RICHMOND, VA. -- As parents drop their children off at college and others prepare for school, many fear for their safety.
Although a recent study by the American Academy of Pediatrics found that children make up 9% of all COVID-19 cases, Dr. Kevin Connelly, the Pediatric ER Director at Henrico Doctors’ Hospital, said children are less likely to get seriously ill with the virus as opposed to high-risk groups and people over the age of 70.
“Of all the children in Virginia who’ve gotten Coronavirus, only 1 percent have been hospitalized and there have been no Coronavirus deaths of children in Virginia,” Connelly says.
Connelly still predicts that physicians will see an uptick in cases as students return to college campuses and schools. If spread of the virus isn’t mitigated, Connelly predicts learning institutions will have to close their doors.
“I wouldn’t be surprised, in a couple of months after school is open and colleges open, that we’ll go on lockdown again,” Connelly says.
While many larger school districts are planning a virtual-only start to the school year, several smaller school divisions and private schools plan to offer a hybrid of in-person and online classes. For those students, Connelly said social distancing guidelines are important.
“Reminding kids to try and stay away from each other, try not to touch other students, maintaining distance as best they can, wearing a mask,” Connelly said. “If you send your kids to school, send them with a couple of masks and send them with their own little bottle of hand sanitizer in case they can’t go to the bathroom to wash their hands. Those are little things that are going to help.”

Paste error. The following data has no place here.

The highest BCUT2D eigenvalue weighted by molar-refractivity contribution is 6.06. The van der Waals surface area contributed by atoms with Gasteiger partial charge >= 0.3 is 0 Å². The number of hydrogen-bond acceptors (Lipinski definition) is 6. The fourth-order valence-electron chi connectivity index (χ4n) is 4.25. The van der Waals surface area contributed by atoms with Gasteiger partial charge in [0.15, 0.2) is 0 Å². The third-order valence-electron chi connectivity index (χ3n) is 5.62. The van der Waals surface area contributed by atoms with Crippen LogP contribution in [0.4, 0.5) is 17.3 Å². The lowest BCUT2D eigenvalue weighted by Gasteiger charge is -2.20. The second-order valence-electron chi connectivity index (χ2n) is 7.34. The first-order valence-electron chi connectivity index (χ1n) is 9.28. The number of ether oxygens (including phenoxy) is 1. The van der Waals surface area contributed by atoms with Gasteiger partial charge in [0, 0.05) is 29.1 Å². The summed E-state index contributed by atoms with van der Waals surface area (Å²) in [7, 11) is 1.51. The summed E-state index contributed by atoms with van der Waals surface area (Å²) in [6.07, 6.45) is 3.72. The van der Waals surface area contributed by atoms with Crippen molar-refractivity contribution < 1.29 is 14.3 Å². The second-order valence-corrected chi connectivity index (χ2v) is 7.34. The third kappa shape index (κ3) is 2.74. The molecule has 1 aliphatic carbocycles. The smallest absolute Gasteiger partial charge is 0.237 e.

Dr. Danny Avula, the Director of the Richmond/Henrico Health Departments, said he’s been in constant contact with school and college leaders to help develop policies to keep students, faculty and staff members safe.
“I’m working with all these institutions and they have been incredibly thoughtful about the policies they put in place,” Avula says.
While Avula predicts there will be an increase in cases, he hopes those cases will be isolated to the low-risk population. Avula said any decision to shut down learning institutions will be based on factors such as COVID-19 case numbers, percent positivity, and hospitalization and death rates.
“If July or August are any indicator here in Virginia, the greatest growth in cases was really in the 20 to 40 age group. We saw dramatic declines from our peak back in May to now, in the number of 70+ individuals who are getting COVID, so things like the hospital rate and death rates have really slowed.”
The challenge now, health officials say is to keep the virus from spreading to those high-risk communities by adhering to social distancing and mask-wearing guidelines.
“It’s in our hands right now,” Avula says. “Our actions and our ability to adhere to social distancing and handwashing guidelines, that will define how much community spread we see.”